Meanwhile, the US Army Central Command conducted a humanitarian assistance airdrop in northern Gaza “to provide critical aid to civilians affected by the conflict”. Overall, over 50,680 meals were delivered. In a post on X, the US Central Command  said the operation was conducted by four US Air Force C-130 aircraft and soldiers specialised in the aerial delivery of humanitarian assistance supplies. About 20 packages ended up in the sea near the shore.

‘Shocking increase’ of children denied aid in conflicts – UN

A growing number of children caught up in armed conflicts around the globe are being denied access to critical humanitarian aid, a United Nations official warned yesterday, as relief operations come under attack or are blocked by governments. The last report by the UN secretary-general on the rights of children in conflicts, published last June, recorded nearly 4,000 confirmed cases of aid being denied to children, from Gaza to Yemen, Afghanistan and Mali. “Data gathered for our forthcoming 2024 report shows we are on target to witness a shocking increase of the incidents of the denial of humanitarian access globally,” Virginia Gamba, the secretary-general’s special representative for children and armed conflict, told the Security Council. She said last year’s figure already represented an “exponential” increase since 2019. She did not specify which countries would be singled out in the 2024 report, set to be released this summer. Nearly half of the cases in last year’s report – 1,861 – were of Israeli forces denying aid to children in Gaza. That report came before the October 7 attack by Hamas militants on southern Israel and the ensuing all-out war in Gaza. The UN has since repeatedly denounced restrictions Israel has put on aid entering the war-torn territory. Apart from Gaza, Gamba also highlighted the threats to children’s access to humanitarian aid in Sudan and Burma. Last year’s report listed Russia’s military over its attacks on Ukraine, but excluded Israel, angering several NGOs which have called for its inclusion for years.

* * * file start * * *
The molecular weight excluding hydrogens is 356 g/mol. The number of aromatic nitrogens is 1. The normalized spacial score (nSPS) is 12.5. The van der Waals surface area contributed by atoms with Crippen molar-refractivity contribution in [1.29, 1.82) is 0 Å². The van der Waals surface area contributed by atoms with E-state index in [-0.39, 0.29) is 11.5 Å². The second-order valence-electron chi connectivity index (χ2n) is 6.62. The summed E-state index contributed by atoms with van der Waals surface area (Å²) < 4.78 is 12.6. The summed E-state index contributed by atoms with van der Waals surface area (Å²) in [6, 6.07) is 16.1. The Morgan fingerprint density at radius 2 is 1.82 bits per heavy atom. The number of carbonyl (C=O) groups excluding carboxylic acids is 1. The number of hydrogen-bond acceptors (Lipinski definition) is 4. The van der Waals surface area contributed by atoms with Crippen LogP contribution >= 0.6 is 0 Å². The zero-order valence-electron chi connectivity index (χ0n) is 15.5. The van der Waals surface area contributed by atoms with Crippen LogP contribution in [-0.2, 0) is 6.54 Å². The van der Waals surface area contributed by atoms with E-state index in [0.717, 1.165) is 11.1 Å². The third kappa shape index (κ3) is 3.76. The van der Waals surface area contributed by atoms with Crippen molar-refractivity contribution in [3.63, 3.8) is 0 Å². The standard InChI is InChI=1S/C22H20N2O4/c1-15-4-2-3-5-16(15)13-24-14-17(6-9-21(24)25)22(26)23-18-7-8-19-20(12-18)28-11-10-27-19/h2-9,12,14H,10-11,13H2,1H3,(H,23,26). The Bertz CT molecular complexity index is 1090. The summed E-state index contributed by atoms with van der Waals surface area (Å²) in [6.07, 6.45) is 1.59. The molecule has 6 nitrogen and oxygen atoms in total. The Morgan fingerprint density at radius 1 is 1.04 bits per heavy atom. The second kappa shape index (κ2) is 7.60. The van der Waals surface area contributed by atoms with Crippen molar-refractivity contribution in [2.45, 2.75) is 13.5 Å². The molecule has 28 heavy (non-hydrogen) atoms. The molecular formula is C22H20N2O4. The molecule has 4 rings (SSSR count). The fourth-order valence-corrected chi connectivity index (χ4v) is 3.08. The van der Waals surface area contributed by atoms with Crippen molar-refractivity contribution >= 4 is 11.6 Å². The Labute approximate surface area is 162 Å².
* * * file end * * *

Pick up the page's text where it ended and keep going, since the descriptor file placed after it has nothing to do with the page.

Majority of EU voters in favour of Ukraine joining the EU